- Conference 2016
- Finding Irrawang: James King, scientific transnationalism and colonial wine heritage
- I Go to Rio: how wine studies research revealed Australia’s forgotten history with Brazil
- “Wine” – an invention undergoing rapid historical change
- Blogger challenge: shelves full of wine books to read, a new year ahead – what could possibly go wrong?
- Follow worlds in a wine glass on WordPress.com
Historian of nature/culture through studies of wine production, trade and consumption. Also trans-imperialism, migration, mobilities and business. Budding connoisseur of Semillon and Riesling.
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Category Archives: wine
Recently I received an email notification that the great Australian novelist Charlotte Wood had posted on her blog How to Shuck an Oyster after quite a long interval. She reflected that her blog had become “moribund”. Perhaps because her latest novel, the awarding … Continue reading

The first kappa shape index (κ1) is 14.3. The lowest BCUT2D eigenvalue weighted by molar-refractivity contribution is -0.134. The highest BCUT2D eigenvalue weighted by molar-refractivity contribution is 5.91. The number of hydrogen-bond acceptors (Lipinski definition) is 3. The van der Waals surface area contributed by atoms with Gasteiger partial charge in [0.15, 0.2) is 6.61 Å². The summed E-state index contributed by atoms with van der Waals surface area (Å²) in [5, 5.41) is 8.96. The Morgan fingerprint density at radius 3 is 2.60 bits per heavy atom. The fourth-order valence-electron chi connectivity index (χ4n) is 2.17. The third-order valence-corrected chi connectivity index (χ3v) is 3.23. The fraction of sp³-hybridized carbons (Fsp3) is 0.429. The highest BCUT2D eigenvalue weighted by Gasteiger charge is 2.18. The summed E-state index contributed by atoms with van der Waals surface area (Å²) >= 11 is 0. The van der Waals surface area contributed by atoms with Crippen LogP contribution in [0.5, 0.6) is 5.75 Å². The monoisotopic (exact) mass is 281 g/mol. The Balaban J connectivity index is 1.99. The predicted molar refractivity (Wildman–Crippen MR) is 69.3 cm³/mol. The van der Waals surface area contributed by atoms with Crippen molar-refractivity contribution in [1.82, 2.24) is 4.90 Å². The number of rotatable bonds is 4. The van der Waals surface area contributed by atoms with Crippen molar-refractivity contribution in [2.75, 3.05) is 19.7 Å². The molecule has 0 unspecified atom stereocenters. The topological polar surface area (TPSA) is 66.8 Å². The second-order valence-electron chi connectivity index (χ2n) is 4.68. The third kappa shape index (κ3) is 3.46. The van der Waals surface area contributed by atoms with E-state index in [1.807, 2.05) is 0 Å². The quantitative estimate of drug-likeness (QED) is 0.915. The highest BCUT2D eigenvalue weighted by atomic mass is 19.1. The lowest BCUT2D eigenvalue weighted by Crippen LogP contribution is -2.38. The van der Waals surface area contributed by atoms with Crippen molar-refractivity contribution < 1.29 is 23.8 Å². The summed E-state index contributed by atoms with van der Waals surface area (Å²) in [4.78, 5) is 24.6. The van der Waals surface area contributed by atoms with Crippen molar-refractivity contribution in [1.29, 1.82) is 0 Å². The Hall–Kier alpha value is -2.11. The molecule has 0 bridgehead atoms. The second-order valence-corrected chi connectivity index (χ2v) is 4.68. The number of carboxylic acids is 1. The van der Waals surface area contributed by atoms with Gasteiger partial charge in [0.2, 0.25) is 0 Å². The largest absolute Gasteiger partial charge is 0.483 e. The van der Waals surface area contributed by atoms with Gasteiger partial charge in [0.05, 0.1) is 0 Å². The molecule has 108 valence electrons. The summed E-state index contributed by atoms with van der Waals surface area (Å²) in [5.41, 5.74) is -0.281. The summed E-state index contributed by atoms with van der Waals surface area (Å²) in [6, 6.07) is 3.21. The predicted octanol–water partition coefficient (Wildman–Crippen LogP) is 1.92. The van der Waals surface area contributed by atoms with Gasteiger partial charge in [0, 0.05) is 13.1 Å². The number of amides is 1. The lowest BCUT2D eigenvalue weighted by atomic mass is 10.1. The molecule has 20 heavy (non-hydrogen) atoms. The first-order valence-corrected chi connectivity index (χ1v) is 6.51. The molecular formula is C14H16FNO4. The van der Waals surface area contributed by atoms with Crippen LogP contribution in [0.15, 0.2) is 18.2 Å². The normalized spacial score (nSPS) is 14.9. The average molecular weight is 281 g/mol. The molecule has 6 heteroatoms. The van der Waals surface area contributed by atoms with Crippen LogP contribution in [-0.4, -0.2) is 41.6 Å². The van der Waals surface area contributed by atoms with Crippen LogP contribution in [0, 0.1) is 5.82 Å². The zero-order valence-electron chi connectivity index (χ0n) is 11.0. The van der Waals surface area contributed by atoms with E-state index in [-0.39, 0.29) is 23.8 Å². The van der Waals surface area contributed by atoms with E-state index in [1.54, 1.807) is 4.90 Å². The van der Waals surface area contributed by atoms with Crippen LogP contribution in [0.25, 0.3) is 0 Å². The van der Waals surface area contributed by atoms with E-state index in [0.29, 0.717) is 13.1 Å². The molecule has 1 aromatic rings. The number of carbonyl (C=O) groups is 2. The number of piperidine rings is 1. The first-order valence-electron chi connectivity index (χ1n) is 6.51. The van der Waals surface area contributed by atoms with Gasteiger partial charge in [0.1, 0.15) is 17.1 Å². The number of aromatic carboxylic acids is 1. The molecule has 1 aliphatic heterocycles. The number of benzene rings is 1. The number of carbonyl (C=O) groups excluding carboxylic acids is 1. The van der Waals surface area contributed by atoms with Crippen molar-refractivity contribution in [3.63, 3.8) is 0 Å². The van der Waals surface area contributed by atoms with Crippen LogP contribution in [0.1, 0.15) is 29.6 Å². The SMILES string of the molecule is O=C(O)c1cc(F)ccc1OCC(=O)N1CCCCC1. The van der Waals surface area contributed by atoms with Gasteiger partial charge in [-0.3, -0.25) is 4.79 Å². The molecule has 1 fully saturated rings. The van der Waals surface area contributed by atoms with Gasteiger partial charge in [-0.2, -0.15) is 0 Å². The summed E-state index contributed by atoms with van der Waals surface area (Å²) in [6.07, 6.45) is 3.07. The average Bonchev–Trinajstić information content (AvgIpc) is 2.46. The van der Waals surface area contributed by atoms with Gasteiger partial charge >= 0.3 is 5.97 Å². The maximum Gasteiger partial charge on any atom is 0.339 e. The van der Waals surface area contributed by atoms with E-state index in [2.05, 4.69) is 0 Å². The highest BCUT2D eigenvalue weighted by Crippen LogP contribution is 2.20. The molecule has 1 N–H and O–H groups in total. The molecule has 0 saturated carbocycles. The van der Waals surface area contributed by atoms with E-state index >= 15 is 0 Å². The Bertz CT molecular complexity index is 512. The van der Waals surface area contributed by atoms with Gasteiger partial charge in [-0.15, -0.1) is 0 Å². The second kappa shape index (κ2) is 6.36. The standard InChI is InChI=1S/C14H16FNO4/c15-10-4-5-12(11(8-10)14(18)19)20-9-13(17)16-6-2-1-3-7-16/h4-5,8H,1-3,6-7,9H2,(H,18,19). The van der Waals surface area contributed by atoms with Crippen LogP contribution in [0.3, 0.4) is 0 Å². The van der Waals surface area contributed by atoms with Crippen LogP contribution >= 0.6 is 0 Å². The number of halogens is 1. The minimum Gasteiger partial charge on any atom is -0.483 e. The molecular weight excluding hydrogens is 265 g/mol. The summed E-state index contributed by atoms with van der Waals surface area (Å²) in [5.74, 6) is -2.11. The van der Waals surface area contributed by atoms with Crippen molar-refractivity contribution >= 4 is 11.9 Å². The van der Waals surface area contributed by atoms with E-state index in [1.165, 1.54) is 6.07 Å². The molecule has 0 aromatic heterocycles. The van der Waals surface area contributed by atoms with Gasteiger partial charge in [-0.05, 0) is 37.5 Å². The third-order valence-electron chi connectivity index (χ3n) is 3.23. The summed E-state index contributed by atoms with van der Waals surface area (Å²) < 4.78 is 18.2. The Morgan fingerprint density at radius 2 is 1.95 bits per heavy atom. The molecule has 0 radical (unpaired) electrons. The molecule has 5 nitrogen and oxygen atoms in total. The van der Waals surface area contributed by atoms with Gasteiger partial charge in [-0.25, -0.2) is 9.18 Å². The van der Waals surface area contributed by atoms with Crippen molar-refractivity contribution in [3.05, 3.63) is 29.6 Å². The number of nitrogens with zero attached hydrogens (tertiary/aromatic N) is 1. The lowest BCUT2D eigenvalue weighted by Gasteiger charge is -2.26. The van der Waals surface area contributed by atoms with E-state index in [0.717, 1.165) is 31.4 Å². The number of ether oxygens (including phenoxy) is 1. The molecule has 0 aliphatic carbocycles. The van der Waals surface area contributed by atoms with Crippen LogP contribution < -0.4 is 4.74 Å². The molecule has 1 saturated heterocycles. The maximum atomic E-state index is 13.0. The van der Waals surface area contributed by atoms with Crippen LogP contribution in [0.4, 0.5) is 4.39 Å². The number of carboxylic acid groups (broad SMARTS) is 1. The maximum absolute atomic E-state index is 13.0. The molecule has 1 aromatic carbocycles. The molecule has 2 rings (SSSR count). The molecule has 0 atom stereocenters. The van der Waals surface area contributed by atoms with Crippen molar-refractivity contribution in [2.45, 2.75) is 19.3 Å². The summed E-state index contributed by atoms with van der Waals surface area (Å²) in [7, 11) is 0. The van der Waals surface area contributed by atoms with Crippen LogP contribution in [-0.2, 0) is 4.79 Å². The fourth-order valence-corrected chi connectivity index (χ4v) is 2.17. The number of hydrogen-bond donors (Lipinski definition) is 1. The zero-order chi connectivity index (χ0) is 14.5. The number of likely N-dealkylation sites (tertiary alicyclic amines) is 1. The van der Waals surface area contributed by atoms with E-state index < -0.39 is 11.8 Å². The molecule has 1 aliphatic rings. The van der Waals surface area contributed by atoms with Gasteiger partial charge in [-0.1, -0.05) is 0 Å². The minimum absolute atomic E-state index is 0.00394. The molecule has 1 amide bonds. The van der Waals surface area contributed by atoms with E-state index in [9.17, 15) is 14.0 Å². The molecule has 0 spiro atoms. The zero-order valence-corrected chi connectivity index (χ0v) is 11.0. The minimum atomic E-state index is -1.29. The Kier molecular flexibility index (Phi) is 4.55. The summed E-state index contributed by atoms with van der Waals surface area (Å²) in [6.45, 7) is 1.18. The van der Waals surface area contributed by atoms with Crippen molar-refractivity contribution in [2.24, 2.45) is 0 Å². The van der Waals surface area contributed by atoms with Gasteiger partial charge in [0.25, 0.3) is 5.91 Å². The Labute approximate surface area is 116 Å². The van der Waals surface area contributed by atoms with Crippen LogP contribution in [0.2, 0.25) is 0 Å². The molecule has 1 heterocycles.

A significant colonial vineyard and winery among the original Lower Hunter properties in Australia’s Hunter Valley wine region was actually located about fifty kilometres east of the present-day hub of cellar doors at Pokolbin. In the mid-19th century a key figure in this … Continue reading
Nearly a decade ago I began to explore the early importation of wine, and grape vine plant stock, to Australia from ports of call in the North and South Atlantic. This week, to mark the 70th anniversary of diplomatic relations between … Continue reading
Blogger challenge: shelves full of wine books to read, a new year ahead – what could possibly go wrong?
I’ve just hit ‘submit’ on the manuscript for a book review I was invited to write for the International Journal of Wine Research on Paul Luzacs’ Inventing Wine (2012). Excellent book. I’ll post the review once it’s published. With that task completed; … Continue reading
Too much wine and not enough water – this is one of the environmental tensions of our times, and it’s in the news again in Australia this week. As I wrote in First Vintage (2012), the use of irrigation to … Continue reading
I mean this literally and metaphorically. First, the metaphorical, which – as anyone who is a fan of Game of Thrones has already guessed – entails Starkish tidings of potential doom. Sounds serious? It is. (And those who have not … Continue reading